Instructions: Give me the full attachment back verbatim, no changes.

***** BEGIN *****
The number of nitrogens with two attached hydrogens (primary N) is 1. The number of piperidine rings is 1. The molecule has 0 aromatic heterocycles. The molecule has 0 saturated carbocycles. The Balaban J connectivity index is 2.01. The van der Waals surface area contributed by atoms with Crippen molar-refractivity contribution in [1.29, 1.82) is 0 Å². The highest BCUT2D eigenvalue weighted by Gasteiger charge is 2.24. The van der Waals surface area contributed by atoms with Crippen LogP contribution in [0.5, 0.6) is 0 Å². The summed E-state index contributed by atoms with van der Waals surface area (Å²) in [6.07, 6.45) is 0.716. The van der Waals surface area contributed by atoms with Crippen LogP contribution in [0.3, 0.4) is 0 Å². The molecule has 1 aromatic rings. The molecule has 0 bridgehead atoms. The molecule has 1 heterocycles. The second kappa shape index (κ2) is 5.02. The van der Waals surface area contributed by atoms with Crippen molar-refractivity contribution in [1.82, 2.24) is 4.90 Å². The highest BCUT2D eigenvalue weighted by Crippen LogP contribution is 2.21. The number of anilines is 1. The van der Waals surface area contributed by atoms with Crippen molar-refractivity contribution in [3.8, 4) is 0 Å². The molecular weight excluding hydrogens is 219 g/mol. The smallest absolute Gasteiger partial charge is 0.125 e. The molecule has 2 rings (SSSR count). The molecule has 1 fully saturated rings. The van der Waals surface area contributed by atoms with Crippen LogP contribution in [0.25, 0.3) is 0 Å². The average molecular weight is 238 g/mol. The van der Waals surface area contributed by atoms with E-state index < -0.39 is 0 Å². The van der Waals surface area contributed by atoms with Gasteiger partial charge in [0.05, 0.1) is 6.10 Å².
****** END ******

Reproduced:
The number of nitrogens with two attached hydrogens (primary N) is 1. The number of piperidine rings is 1. The molecule has 0 aromatic heterocycles. The molecule has 0 saturated carbocycles. The Balaban J connectivity index is 2.01. The van der Waals surface area contributed by atoms with Crippen molar-refractivity contribution in [1.29, 1.82) is 0 Å². The highest BCUT2D eigenvalue weighted by Gasteiger charge is 2.24. The van der Waals surface area contributed by atoms with Crippen LogP contribution in [0.5, 0.6) is 0 Å². The summed E-state index contributed by atoms with van der Waals surface area (Å²) in [6.07, 6.45) is 0.716. The van der Waals surface area contributed by atoms with Crippen LogP contribution in [0.3, 0.4) is 0 Å². The molecule has 1 aromatic rings. The molecule has 0 bridgehead atoms. The molecule has 1 heterocycles. The second kappa shape index (κ2) is 5.02. The van der Waals surface area contributed by atoms with Crippen molar-refractivity contribution in [1.82, 2.24) is 4.90 Å². The highest BCUT2D eigenvalue weighted by Crippen LogP contribution is 2.21. The number of anilines is 1. The van der Waals surface area contributed by atoms with Crippen molar-refractivity contribution in [3.8, 4) is 0 Å². The molecular weight excluding hydrogens is 219 g/mol. The smallest absolute Gasteiger partial charge is 0.125 e. The molecule has 2 rings (SSSR count). The molecule has 1 fully saturated rings. The van der Waals surface area contributed by atoms with Crippen LogP contribution in [0.25, 0.3) is 0 Å². The average molecular weight is 238 g/mol. The van der Waals surface area contributed by atoms with E-state index < -0.39 is 0 Å². The van der Waals surface area contributed by atoms with Gasteiger partial charge in [0.05, 0.1) is 6.10 Å².